Ogończyk coat of arms (d. 1444), before 1473 - by Jan Hińcza of Rogów (d. 1473), and between 1485 and 1491 - by Ambroży Pampowski (d. 1510). However, by the middle of the next century or so, the stronghold began to fall into neglect, and in 1564 its condition was already described as bad. According to an inspection from that year, one of the gates was ruined, some of the walls were cracked, some doors were missing, and the roofs were leaking. We also learn from this document that the former royal residence no longer had a south wing, whose place had been taken by a curtain wall and an economic outbuilding, as well as an east wing, replaced by a 16th-century brick house.
VIEW OF "THE CASTLE" FROM THE SOUTH
espite the fact that Pyzdry was the capital of the court district, the importance of both the castle and the town slowly marginalized over the years, which was influenced, among other factors, by the change of major transportation routes. As late as the 1620s, starost
Adam Sędziwój Czarnkowskicoat of arms Nałęcz (d. 1627) renovated the seat of the starost's offices again, but less than three decades later it was destroyed by Swedish troops of
General Douglas' corps (1656).
CONTEMPORARY VIEW OF "THE CASTLE" ON A BEAUTIFUL WALL PAINTING NEAR NADRZECZNA STREET
t the beginning of the 18th century, Saxon, Swedish and Polish armies passed through Pyzdry, looting and destroying it, which resulted in the progressive demographic and economic decline of the town. Presumably, already in the first half of this century, the starosts abandoned the castle due to its poor technical condition, and the building fell into disrepair shortly thereafter. As late as 1765, the starost,
Michał Skórzewski (d. 1790), began some repairs here, but just three years later the Russian army again destroyed the town, and the castle with it. After the second partition of Poland, Pyzdry became part of Prussia in 1793. Soon, German authorities ordered the remains of the castle to be demolished to build a prison and a granary in its place.
"THE CASTLE" IN AN XIXTH-CENTURY ENGRAVING
fter the great fire of 1814, the town fortifications were dismantled. Only a year later, as a result of the Vienna Congress, Pyzdry became part of the Russian Empire. From then on, in addition to the prison, the Tsar's Customs Office functioned on the site of the former castle. Around the middle of the 19th century, after the prison was moved to Sieradz, the building became the property of a certain Szaganowski family, who sold it to a Jew named Markus, a resident of the town, and the latter converted it into a granary, and then sold it to a Jew named Mielżyński. As a result, the building does not represent any historical value at the present time [...] (1901). It is worth mentioning that in addition to the aforementioned granary, a motor mill was installed here at the beginning of the 20th century, and after World War II a textile mill warehouse was erected on the walls of the west wing.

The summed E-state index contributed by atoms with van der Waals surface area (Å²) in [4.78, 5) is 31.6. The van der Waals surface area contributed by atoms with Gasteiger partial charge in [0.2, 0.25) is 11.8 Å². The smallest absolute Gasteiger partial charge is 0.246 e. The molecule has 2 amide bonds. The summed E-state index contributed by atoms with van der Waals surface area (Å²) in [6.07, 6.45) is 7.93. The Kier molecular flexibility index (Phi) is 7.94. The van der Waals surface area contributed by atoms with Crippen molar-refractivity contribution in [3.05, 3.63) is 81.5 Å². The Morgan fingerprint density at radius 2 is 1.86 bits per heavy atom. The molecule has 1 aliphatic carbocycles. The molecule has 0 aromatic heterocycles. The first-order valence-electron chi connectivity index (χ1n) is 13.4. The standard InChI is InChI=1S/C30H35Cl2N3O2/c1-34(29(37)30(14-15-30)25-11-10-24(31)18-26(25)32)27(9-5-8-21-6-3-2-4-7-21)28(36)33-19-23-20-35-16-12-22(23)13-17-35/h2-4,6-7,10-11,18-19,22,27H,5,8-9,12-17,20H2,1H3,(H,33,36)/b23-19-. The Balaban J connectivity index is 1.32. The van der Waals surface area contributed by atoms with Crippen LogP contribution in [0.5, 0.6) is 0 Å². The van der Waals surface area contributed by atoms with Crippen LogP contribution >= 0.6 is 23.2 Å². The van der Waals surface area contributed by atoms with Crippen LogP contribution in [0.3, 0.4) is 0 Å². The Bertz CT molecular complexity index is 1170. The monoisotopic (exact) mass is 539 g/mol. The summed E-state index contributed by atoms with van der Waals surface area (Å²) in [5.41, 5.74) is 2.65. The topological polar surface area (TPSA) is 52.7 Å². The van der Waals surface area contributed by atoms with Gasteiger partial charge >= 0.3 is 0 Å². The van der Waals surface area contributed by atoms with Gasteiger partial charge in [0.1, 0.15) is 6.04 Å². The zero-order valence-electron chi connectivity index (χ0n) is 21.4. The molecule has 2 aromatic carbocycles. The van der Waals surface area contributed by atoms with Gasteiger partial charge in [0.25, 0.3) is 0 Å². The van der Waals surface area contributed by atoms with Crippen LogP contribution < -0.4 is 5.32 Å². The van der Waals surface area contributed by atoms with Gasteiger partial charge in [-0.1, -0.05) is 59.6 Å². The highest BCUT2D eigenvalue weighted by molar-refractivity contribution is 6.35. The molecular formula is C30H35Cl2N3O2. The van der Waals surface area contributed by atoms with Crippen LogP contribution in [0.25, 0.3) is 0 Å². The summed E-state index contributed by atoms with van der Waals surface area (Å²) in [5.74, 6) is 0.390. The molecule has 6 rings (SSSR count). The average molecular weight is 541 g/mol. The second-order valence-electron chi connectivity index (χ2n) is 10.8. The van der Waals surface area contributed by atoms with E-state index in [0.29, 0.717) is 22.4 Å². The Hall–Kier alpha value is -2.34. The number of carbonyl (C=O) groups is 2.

EAST BANK OF THE WARTA RIVER WITH THE "CASTLE" AND THE FORMER MONASTERY,
AN ENGRAVING BY JAN OLSZEWSKI FROM 1904 AND A PHOTOGRAPH FROM WORLD WAR I
he castle was built in the eastern part of the town, on a river embankment. It had a roughly rectangular plan measuring 49.5 × 60.5 meters, consisting of four wings, the outer walls of which formed a brick wall 1.5 to 1.8 meters thick. This wall was supported by regularly spaced buttresses and small turrets, at least one of which housed a latrine.
GOTHIC BUTTRESS IN THE EASTERN ELEVATION OF THE FORMER GRANARY
he eastern part of the castle was occupied by a three-story, two-bay palace, built on a rectangular plan with sides of 48 x 15 meters. Along its western elevation, massive supports of a brick porch were discovered. The other buildings probably also had three stories each, although their layout was only one-bay. The dominant feature of the stronghold was a tower with a roughly square plan (10x10 meters), located in the northwest corner of the courtyard. Next to it, there was a gate in the western curtain.
RECONSTRUCTION OF A XV CENTURY CASTLE ACCORDING TO J. SERAFIN
n the 16th century, the southern wing was demolished, and in its place stood a curtain wall with a gate leading to a farmyard, and on to the town. Before 1564 the royal palace or part of it was also demolished, and an edifice described in documents as a brick house was built on its foundations. By this time, the Gothic north wing no longer existed, whose place was presumably taken by buildings of half-timbered construction. Further alterations, carried out in the 17th-19th centuries, led to almost complete disappearance of the medieval buildings within the castle.
EASTERN ELEVATION OF THE BUILDING ERECTED ON THE FOUNDATIONS OF THE FORMER ROYAL PALACE
NORTHERN BUILDINGS OF "THE CASTLE" DATE FROM THE XIXTH AND XXTH CENTURIES